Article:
A Little More about Aso

 We often focus on the northern part of Aso, but this time I’d like to explore the southern region. Understanding both areas of Aso is crucial to fully grasp the story we are always talking about. 

Welcome back to Michino Eki Aso!

 The other day, I had the opportunity to visit Tateno Dam, located in Minamiaso village. This dam, designed as a flowing water dam, is used for a specific purpose: flood control. During floods, it temporarily stores water to regulate and mitigate downstream impacts. Unlike other storage dams, Tateno Dam isn’t often seen at full capacity. However, I was fortunate to see it filled to the brim. Because it was the perfect time that they were doing a test conducted to make sure of its structural integrity and flood resistance.

What added to the experience was listening to the explanations of the local Aso Geopark Guide about Tateno Dam and some interesting folklore. It deepened my understanding of Aso, and of course I’d like to share it with you through my blog.

Let’s get started…..

 Mount Aso and its surrounding caldera were formed through a series of volcanic eruptions millions of years ago. The central part of the mountain is now known as five peaks, which are iconic hiking attractions of Aso. Although each peak—Nakadake, Takadake, Nekodake, Kishimadake, and Eboshidake—has its own name, collectively they are called as Mt. Aso. That’s why many visitors sometimes miss Mt. Aso, although they’ve already stepped on it. Currently, only Nakadake Crater remains active.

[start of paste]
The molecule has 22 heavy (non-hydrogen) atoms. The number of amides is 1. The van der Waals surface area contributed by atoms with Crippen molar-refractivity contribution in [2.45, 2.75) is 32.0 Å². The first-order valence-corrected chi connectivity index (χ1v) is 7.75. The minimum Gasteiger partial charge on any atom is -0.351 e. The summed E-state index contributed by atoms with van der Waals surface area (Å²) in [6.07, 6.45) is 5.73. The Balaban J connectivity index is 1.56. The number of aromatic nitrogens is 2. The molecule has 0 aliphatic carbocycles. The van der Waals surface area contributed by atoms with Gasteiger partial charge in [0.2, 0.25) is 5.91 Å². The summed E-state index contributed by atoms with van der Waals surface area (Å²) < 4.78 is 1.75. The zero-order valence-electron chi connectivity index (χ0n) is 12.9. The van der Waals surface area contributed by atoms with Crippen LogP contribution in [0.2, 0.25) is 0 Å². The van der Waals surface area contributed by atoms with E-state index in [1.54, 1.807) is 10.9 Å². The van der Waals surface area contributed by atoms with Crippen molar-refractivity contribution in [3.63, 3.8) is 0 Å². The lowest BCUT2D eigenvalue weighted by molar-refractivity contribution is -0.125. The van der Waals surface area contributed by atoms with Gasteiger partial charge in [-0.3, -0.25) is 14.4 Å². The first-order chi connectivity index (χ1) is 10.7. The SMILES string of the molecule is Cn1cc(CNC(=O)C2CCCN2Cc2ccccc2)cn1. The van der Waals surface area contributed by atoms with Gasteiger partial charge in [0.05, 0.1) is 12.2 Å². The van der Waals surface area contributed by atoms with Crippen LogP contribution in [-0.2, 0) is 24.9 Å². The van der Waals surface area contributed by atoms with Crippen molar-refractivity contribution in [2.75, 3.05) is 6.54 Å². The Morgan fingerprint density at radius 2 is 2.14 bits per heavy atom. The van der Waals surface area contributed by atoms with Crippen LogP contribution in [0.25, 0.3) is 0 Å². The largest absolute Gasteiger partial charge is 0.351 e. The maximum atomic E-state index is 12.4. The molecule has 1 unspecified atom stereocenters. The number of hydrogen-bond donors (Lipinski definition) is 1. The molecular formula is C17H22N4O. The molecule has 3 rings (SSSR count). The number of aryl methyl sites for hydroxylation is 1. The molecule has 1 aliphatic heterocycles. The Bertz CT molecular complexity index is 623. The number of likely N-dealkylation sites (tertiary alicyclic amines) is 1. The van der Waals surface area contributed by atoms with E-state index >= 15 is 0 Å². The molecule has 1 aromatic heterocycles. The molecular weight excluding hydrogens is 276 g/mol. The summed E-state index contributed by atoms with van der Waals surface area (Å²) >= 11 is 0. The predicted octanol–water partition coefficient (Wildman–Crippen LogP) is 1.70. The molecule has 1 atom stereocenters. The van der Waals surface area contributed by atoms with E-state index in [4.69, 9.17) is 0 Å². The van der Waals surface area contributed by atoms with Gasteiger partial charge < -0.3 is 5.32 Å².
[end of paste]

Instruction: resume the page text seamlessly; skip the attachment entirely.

Aso was once a vast lake, with Aso Valley to the north and Nango Valley to the south, surrounded by the completely enclosed outer rim of Aso. There’s a folklore about the formation of Aso’s caldera entrance, now known as Tateno. According to local belief, the deity Tate Iwatatsu no Mikoto created Tateno’s entrance to make lands and farms where people could reside. It’s said that the deity kicked out the western part of the mountain rim, as it was the weakest and he drained water from the lake and formed villages and fields for human habitation. Hence, various traditional activities have been celebrated to honor this deity in Aso.

From a scientific standpoint, geological processes such as tectonic activity and volcanic eruptions over thousands or millions of years shaped the landscape, resulting in valleys, gorges, and distinctive features like the Tateno Entrance. Regardless of the origin, Tateno is now serving as the main entrance for water drainage and keeping everyone’s life. Tateno Dam was constructed to control flood risks due to heavy rainfall and snowmelt.

Thanks to Tateno Dam and Tateno, we can appreciate the wild and unique beauty of Aso and become part of its history.

That’s all for today’s blog. As a bonus, I got some pictures of the illuminated art at Tateno Dam wall. It’s funny that I was literally on that train and did not know about the illumination. LOL.How dumb I was !

Thank you for reading my blog today, and I hope to see you in Aso soon.

Min Min

 

カテゴリー: English Blog, Recommendations   タグ: , , ,   この投稿のパーマリンク

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